ASCO GU 2018: Erdafitinib, a Pan-fibroblast Growth Factor Receptor Inhibitor, in Patients with Metastatic or Unresectable Urothelial Carcinoma and FGFR Alterations

San Francisco, CA (UroToday.com) Although immune checkpoint inhibitors (ICI) have improved outcomes in some patients with platinum-resistant metastatic or unresectable urothelial carcinoma (mUC), many patients (eg, patients with TCGA luminal 1 tumors, many of whom are FGFR alterations (FGFRa)) may not benefit. Erdafitinib (ERDA; JNJ-42756493), a pan-fibroblast growth factor receptor (pan-FGFR) (1-4) inhibitor, demonstrated promising phase 1 activity: 11 partial responses among 24 FGFRa mUC pts. We report efficacy and safety of ERDA in the ongoing global open-label phase 2 study BLC2001 (NCT02365597).

Methods: Pts had measurable mUC with specific FGFR2/FGFR3 mutations or translocations per central lab Janssen assay, ECOG 0-2, and were chemorefractory (progressed during/following ≥ 1 line of prior systemic chemo or ≤ 12 mos of [neo]adjuvant chemo). Cisplatin-ineligible, chemo-naïve pts, and prior ICI treatment were allowed. Pts were randomized 1:1 to 28-d cycles of oral 6 mg/d continuous dosing (6 C) or 10 mg/d intermittent 7 d on/7 d off dosing (10 I) ERDA; the dose was further uptitrated if no significant treatment-related adverse events (TRAEs) were observed. The primary end point was ORR.

Results: 78 pts received 6 C and 33 pts received 10 I (10 I cohort stopped early) ERDA. 31 pts in 6 C arm were further uptitrated. Across arms, 50% had ≥ 2 prior lines of therapy; 93% were chemorefractory. Confirmed ORRs (RECIST 1.1) were 35% and 24%, and disease control rates (CR+PR+SD) were 74% and 73% in the 6 C and 10 I arms, respectively. Adverse events (AEs) were manageable, and there were no treatment-related deaths (Table). Treatment is ongoing in 10 pts.

Conclusions: ERDA (6 C or 10 I) has promising efficacy and tolerability in pts with FGFRa mUC. Based on these results and ERDA pharmacometric modeling, dosing was optimized at 8 mg/d (continuous), and this cohort is ongoing. Phase 3 study is planned.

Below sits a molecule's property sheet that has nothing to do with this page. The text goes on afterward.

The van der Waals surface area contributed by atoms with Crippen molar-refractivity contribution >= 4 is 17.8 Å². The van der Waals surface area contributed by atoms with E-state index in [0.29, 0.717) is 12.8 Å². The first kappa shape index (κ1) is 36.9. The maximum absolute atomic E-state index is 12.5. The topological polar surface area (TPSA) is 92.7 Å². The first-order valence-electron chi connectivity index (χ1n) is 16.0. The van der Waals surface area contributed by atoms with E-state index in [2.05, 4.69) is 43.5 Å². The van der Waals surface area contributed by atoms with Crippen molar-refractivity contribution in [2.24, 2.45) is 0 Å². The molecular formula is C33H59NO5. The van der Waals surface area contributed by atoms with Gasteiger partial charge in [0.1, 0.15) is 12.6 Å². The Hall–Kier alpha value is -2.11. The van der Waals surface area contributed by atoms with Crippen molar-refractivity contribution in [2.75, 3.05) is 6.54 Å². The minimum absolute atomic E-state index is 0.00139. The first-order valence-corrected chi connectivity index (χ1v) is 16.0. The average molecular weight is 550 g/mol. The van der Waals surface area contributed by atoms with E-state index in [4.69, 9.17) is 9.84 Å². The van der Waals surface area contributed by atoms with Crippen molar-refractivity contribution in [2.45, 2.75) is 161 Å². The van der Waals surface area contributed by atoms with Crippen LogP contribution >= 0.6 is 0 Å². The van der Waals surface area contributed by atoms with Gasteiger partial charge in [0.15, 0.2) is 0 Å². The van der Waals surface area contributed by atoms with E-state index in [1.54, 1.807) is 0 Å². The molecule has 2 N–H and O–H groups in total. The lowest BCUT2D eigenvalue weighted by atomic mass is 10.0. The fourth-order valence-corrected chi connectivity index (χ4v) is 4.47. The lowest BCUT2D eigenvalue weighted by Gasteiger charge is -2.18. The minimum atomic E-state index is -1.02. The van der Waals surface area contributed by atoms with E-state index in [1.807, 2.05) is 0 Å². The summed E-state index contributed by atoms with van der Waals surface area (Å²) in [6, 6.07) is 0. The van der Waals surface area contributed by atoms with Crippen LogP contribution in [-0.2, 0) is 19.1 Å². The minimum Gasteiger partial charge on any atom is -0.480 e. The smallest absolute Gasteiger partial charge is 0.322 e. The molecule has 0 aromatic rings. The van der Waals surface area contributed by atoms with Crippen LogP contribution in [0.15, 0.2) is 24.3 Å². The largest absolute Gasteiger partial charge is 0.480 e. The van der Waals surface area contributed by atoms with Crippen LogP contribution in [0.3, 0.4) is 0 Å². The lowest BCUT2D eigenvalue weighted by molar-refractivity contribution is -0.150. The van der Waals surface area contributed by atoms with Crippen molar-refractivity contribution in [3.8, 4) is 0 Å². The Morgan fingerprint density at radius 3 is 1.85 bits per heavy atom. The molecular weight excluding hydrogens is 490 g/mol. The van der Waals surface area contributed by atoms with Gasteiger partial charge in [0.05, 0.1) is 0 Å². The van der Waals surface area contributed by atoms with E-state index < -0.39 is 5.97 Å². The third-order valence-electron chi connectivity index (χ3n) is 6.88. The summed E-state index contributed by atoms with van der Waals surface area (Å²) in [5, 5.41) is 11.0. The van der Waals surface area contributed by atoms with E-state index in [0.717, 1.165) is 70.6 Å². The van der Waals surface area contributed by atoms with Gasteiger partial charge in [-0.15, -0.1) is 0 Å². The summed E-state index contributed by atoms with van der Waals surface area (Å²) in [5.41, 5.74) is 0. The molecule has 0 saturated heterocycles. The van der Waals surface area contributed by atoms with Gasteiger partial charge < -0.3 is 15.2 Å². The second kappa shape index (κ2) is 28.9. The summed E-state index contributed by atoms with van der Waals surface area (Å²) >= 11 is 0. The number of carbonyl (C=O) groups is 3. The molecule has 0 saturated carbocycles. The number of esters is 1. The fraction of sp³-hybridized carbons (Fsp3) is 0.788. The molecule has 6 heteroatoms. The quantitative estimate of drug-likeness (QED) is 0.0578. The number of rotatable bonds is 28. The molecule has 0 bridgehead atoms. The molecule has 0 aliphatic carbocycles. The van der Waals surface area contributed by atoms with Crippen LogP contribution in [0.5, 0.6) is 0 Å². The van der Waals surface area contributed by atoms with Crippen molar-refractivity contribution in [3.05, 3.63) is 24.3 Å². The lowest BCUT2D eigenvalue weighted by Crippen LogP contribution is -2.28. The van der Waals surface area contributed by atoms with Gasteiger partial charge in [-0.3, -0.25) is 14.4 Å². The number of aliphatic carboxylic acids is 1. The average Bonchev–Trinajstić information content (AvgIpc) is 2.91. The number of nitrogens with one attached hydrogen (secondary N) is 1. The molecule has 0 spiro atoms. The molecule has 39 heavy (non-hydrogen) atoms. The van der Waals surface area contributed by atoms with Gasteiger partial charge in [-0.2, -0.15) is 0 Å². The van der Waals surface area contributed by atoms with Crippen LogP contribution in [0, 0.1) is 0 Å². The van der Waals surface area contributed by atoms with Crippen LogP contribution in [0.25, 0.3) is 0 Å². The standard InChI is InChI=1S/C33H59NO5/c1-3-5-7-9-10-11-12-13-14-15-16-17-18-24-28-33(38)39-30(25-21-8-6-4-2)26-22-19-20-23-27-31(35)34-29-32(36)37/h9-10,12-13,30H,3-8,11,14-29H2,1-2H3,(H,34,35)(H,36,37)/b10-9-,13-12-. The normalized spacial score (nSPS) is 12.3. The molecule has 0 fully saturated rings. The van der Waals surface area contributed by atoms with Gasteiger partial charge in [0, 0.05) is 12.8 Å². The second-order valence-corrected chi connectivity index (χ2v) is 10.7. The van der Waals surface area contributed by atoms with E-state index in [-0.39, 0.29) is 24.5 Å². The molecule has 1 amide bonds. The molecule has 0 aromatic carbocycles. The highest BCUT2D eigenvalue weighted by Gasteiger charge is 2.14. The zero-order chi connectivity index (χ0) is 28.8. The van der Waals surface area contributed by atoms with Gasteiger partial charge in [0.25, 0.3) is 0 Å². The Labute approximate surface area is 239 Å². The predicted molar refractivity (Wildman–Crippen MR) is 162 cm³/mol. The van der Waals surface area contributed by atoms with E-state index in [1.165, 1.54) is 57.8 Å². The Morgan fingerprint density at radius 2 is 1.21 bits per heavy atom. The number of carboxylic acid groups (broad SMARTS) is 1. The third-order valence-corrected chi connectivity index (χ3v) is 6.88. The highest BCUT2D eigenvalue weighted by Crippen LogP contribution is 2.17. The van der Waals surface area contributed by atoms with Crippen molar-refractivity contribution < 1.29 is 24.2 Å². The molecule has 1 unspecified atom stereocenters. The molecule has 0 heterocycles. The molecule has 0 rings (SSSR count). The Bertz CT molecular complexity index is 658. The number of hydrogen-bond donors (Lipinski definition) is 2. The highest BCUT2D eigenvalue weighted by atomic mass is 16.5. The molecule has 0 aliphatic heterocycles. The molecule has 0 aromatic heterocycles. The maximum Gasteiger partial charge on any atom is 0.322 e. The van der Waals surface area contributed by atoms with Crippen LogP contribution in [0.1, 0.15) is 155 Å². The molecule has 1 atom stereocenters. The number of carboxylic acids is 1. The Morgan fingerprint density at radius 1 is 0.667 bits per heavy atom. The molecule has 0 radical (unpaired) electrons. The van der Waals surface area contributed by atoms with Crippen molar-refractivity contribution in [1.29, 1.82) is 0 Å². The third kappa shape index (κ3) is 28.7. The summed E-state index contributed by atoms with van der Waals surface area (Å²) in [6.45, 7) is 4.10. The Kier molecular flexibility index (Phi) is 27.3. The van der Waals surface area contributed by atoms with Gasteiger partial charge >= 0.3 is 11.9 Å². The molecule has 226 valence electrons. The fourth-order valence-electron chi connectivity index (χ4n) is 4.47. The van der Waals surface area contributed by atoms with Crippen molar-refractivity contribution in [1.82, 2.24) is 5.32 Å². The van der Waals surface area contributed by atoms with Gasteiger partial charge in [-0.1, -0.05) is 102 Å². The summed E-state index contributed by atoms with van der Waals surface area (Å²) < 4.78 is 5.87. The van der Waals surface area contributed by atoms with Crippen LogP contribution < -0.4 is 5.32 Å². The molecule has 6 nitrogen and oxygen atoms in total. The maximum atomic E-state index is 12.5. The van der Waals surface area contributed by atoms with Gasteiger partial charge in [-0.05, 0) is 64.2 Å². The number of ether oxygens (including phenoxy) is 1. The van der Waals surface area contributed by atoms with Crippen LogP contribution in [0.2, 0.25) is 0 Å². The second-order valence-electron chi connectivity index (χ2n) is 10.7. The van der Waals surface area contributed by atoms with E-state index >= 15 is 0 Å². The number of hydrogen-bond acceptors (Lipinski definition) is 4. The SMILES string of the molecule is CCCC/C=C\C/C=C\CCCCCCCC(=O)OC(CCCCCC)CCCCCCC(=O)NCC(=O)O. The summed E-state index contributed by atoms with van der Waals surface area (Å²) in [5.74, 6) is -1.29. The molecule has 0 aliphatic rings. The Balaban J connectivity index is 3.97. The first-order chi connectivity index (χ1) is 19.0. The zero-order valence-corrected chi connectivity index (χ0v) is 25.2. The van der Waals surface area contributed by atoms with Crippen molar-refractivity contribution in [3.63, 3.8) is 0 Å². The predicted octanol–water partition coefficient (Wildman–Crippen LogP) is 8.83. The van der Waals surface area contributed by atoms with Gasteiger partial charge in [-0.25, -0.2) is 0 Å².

Presented by: Yohann Loriot, MD, PhD

Co Authors: Andrea Necchi, Se Hoon Park, Jesús García-Donas, Robert A Huddart, Earle Frederick Burgess, Mark T. Fleming, Arash Rezazadeh, Begona Mellado, Sergei Varlamov, Monika Joshi, Ignacio Duran, Anne OHagan, Anjali Narayan Avadhani, Bob Zhong, Kim Stuyckens, Anne-Gaëlle Dosne, Arlene O. Siefker-Radtke, On Behalf of the BLC2001 Study Group; Institut Gustave Roussy, Villejuif, France; Fondazione IRCCS Istituto Nazionale dei Tumori, Milan, Italy; Samsung Medical Center, Sungkyunkwan University School of Medicine, Seoul, Korea, Republic of (South); Clara Campal Comprehensive Cancer Center, Madrid, Spain; Institute of Cancer Research, Sutton, United Kingdom; Levine Cancer Institute, Carolinas HealthCare System, Charlotte, NC; Virginia Oncology Associates, US Oncology Research, Norfolk, VA; Norton Healthcare, Louisville, KY; Hospital Clinic de Barcelona, Barcelona, Spain; Altai Regional Cancer Center, Barnaul, Russia; Penn State Health Milton S. Hershey Medical Center, Hershey, PA; Hospital Universitario Virgen del Rocio, Seville, Spain; Janssen Research & Development, LLC, Spring House, PA; Janssen Research & Development, LLC, Beerse, Belgium; UT MD Anderson Cancer Center, Houston, TX

Presented at the 2018 American Society of Clinical Oncology Genitourinary (ASCO GU) Cancers Symposium, February 8-10, 2018 - San Francisco, CA
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